How Israeli Zionist policy turns even true believers of Zionism into serious critics of this ideology can be studied by reading Antony Lerman’s book. As a teenager he wanted to live on a kibbutz and be part of a generation who intended to build a socialist society in Israel. In 1970, with the age of 24, he went to Israel, became a citizen of the State of Israel, and served in the army. Already in 1972, he returned to the UK in order to study for a university degree. In 1979, he began working as a researcher, writer and editor for an institute dealing with issues affecting Jews worldwide.
Lerman’s book tells the story of a young Zionist who started out as a 15-year old boy who lives home for a Zionist youth summer camp to become an Israeli citizen in 1970. But after a long journey he does not consider himself a Zionist anymore. “Having rejected the ethnocentricity of Zionism and the moral and practical implications of taking coercive, racist and illiberal measures to secure a state with a Jewish majority in perpetuity, I can no longer subscribe to a project the logical conclusion of which is to attain such a maximalist nationalist end. No people or state is obliged to follow a path laid down by the exponents of the most extreme interpretation of its national destiny.” (198) As a citizen of the UK, too, he calls himself British and English, but not a British and English nationalist.
Over a period of over 30 years, the author became more deeply involved in communal and global Jewish politics, of which his involvement with Israel and Zionism was an integral part. Lerman founded a Jewish think tank and established a multi-million pound grant-making foundation that supported Jewish life in Europe. In 2006, he returned to head the think tank and found himself at the centre of polemical debates over the danger of “anti-Semitism” and the policies of the State of Israel. After a three-year struggle within the Jewish and pro-Israel establishment, Lerman resigned in frustration from the directorship in 2009. During this three-year period, the author’s view on Israel and Zionism changed gradually and dramatically.
The author writes as an insider of the workings of organized Jewish communal life, the functioning of national and international Jewish political organizations and the Zionist movement. These different aspects give Lerman’s book a unique perspective. It is not an autobiography; he uses autobiographical aspects where it is necessary to add to the picture. He mentions other people only when their thoughts or statements appear central to his own story.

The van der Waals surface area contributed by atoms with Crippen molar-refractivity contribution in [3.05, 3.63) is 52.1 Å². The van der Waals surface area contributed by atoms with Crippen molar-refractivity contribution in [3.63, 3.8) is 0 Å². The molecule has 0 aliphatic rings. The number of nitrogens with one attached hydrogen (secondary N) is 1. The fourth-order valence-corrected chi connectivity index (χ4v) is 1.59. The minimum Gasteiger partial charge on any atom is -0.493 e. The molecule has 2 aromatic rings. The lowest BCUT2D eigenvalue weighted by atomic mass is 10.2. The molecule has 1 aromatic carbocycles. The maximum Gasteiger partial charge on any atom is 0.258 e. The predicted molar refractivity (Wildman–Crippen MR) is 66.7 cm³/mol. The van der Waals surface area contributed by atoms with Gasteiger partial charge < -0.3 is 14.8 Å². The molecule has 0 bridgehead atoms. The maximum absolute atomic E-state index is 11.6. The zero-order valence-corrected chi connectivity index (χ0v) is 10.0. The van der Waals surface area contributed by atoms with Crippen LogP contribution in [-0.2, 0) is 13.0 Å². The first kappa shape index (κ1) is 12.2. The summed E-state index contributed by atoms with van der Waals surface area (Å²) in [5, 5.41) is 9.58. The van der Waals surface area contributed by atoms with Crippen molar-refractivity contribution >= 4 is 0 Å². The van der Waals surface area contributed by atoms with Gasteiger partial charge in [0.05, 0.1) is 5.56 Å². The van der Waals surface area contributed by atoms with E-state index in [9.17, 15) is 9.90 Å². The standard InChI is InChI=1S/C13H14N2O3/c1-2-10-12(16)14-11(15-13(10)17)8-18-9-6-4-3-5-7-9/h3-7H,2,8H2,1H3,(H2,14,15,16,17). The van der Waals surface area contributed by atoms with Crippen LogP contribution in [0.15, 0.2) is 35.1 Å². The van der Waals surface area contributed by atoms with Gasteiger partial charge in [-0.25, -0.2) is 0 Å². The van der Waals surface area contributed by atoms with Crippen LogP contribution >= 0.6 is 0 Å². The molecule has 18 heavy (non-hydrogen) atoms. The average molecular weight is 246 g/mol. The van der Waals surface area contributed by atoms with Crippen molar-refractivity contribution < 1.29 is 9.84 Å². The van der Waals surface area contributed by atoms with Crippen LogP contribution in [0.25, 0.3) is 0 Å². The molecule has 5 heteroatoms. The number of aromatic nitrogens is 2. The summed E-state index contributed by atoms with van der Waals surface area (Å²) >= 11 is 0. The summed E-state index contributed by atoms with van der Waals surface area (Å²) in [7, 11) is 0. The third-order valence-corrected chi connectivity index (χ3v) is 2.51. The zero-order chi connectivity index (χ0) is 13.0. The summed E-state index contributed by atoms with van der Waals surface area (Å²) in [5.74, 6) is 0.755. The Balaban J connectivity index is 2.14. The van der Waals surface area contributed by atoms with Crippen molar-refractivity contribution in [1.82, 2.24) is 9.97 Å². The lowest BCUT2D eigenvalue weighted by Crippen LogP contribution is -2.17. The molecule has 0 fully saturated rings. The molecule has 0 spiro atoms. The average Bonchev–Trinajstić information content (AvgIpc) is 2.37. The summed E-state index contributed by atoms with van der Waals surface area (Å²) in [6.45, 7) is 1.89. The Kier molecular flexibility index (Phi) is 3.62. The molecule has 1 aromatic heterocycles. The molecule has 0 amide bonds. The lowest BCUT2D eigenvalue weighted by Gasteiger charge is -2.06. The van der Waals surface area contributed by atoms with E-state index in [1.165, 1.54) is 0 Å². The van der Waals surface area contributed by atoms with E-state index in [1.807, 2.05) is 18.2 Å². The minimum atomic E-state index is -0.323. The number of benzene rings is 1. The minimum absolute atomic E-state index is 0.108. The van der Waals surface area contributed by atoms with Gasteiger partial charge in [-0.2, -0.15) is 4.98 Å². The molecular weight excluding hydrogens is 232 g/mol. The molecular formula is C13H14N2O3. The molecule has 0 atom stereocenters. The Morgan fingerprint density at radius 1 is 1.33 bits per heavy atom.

Unsystematically, Lerman read many books by Zionist thinkers. He was impressed by the hard-headed, state-demanding political views of David Ben-Gurion. Three Zionist thinkers stood out against all others forming the ideology of the movement: Ber Borochov, A. D. Gordon and Berl Katznelson. The first fissures in his humanistic notion about Zionism occurred when a commanding officer addressed the soldiers who made a route march from their base to Hebron. He spoke in a steely voice using “extreme, demonizing language” when speaking about the “Arabs”, writes the author. Thus, their Uzi sub-machine guns were loaded with live ammunition.
According to Lerman, leaving the kibbutz had more to do with using his brain than developing his brawn. He left Israel with a heavy-heart but out of personal considerations. “The stark fact is that the main reason for deciding to leave the kibbutz and Israel was to save our marriage.” (51) Despite having had already ideological scruples against Israel’s policy, personal motives predominated. The stigma of a ”yordim”, someone who “goes down”, hurt Lerman deeply. The strong desire of returning a later date was prevalent.
Back in the UK, the author took a job with the Jewish National Fund (JNF). Out of other job opportunities, he took a job with the JNF, which he considered a “soul-destroying compromise”. For almost 30 years, Lerman held different jobs at the highest levels of international Jewish political and intellectual life. In the 1990s, he founded the “Institute for Jewish Policy Research”, a Jewish think tank. The more he spoke out against the policy of the State of Israel towards the Palestinians, the more he became a target of Zionist extremists. Finally, he left the Institute.
Over the years, Antony Lerman turned from a Zionist idealist into a Jewish intellectual. It took him quite a long time to discover that Zionist ideology has nothing to do with Judaism and Jewish ethic. The book many find many readers and inspire many others to start their conversion process from Zionism to Judaism.